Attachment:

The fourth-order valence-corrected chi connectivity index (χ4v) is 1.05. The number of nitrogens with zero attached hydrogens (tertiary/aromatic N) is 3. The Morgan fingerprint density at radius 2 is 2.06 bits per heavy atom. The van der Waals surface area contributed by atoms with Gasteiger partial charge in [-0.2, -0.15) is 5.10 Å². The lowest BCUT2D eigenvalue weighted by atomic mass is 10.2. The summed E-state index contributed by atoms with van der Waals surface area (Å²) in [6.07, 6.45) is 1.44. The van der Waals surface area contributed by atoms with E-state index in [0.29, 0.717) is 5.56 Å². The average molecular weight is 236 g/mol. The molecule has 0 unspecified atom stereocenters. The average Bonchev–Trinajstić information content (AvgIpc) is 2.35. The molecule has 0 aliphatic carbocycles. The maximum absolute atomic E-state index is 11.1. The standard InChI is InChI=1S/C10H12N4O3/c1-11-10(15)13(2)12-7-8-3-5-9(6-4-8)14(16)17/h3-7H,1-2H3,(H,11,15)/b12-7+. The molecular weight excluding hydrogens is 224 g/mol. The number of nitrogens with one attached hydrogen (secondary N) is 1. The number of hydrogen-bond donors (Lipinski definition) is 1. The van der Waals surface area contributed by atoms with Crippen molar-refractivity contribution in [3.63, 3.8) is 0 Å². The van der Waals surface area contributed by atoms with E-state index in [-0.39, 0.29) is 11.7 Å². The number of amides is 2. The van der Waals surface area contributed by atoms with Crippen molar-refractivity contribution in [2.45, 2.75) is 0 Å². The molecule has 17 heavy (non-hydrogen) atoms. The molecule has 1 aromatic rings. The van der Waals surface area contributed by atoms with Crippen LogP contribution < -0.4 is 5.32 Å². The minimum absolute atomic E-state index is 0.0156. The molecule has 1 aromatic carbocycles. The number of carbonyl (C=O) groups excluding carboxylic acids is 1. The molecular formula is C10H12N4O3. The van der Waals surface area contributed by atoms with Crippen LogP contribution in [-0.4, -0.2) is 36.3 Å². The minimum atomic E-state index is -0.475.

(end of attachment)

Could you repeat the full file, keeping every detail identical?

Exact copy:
The fourth-order valence-corrected chi connectivity index (χ4v) is 1.05. The number of nitrogens with zero attached hydrogens (tertiary/aromatic N) is 3. The Morgan fingerprint density at radius 2 is 2.06 bits per heavy atom. The van der Waals surface area contributed by atoms with Gasteiger partial charge in [-0.2, -0.15) is 5.10 Å². The lowest BCUT2D eigenvalue weighted by atomic mass is 10.2. The summed E-state index contributed by atoms with van der Waals surface area (Å²) in [6.07, 6.45) is 1.44. The van der Waals surface area contributed by atoms with E-state index in [0.29, 0.717) is 5.56 Å². The average molecular weight is 236 g/mol. The molecule has 0 unspecified atom stereocenters. The average Bonchev–Trinajstić information content (AvgIpc) is 2.35. The molecule has 0 aliphatic carbocycles. The maximum absolute atomic E-state index is 11.1. The standard InChI is InChI=1S/C10H12N4O3/c1-11-10(15)13(2)12-7-8-3-5-9(6-4-8)14(16)17/h3-7H,1-2H3,(H,11,15)/b12-7+. The molecular weight excluding hydrogens is 224 g/mol. The number of nitrogens with one attached hydrogen (secondary N) is 1. The number of hydrogen-bond donors (Lipinski definition) is 1. The van der Waals surface area contributed by atoms with Crippen molar-refractivity contribution in [3.63, 3.8) is 0 Å². The van der Waals surface area contributed by atoms with E-state index in [-0.39, 0.29) is 11.7 Å². The number of amides is 2. The van der Waals surface area contributed by atoms with Crippen molar-refractivity contribution in [2.45, 2.75) is 0 Å². The molecule has 17 heavy (non-hydrogen) atoms. The molecule has 1 aromatic rings. The van der Waals surface area contributed by atoms with Crippen LogP contribution < -0.4 is 5.32 Å². The minimum absolute atomic E-state index is 0.0156. The molecule has 1 aromatic carbocycles. The number of carbonyl (C=O) groups excluding carboxylic acids is 1. The molecular formula is C10H12N4O3. The van der Waals surface area contributed by atoms with Crippen LogP contribution in [-0.4, -0.2) is 36.3 Å². The minimum atomic E-state index is -0.475.